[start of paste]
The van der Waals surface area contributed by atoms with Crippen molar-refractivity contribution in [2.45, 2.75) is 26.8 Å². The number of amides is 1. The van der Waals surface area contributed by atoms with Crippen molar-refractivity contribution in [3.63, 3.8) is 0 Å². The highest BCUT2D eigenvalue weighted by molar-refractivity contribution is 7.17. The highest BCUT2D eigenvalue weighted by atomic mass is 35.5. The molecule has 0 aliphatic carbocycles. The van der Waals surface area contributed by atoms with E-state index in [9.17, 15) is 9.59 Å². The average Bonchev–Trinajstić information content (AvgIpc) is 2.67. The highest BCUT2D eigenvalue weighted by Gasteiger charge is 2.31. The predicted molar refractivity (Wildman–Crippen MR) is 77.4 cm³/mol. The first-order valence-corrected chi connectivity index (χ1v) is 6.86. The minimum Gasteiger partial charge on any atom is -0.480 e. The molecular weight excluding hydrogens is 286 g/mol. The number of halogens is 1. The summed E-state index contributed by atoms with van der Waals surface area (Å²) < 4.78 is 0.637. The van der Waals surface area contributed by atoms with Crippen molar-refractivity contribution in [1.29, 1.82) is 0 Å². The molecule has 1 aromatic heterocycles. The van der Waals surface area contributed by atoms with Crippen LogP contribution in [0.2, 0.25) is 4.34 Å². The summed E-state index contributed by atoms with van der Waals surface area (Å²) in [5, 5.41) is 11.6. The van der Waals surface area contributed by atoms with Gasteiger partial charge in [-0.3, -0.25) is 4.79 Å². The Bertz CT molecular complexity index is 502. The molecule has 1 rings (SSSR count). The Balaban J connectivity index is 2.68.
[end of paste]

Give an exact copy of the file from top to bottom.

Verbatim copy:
The van der Waals surface area contributed by atoms with Crippen molar-refractivity contribution in [2.45, 2.75) is 26.8 Å². The number of amides is 1. The van der Waals surface area contributed by atoms with Crippen molar-refractivity contribution in [3.63, 3.8) is 0 Å². The highest BCUT2D eigenvalue weighted by molar-refractivity contribution is 7.17. The highest BCUT2D eigenvalue weighted by atomic mass is 35.5. The molecule has 0 aliphatic carbocycles. The van der Waals surface area contributed by atoms with E-state index in [9.17, 15) is 9.59 Å². The average Bonchev–Trinajstić information content (AvgIpc) is 2.67. The highest BCUT2D eigenvalue weighted by Gasteiger charge is 2.31. The predicted molar refractivity (Wildman–Crippen MR) is 77.4 cm³/mol. The first-order valence-corrected chi connectivity index (χ1v) is 6.86. The minimum Gasteiger partial charge on any atom is -0.480 e. The molecular weight excluding hydrogens is 286 g/mol. The number of halogens is 1. The summed E-state index contributed by atoms with van der Waals surface area (Å²) < 4.78 is 0.637. The van der Waals surface area contributed by atoms with Crippen molar-refractivity contribution in [1.29, 1.82) is 0 Å². The molecule has 1 aromatic heterocycles. The van der Waals surface area contributed by atoms with Crippen LogP contribution in [0.2, 0.25) is 4.34 Å². The summed E-state index contributed by atoms with van der Waals surface area (Å²) in [5, 5.41) is 11.6. The van der Waals surface area contributed by atoms with Gasteiger partial charge in [-0.3, -0.25) is 4.79 Å². The Bertz CT molecular complexity index is 502. The molecule has 1 rings (SSSR count). The Balaban J connectivity index is 2.68.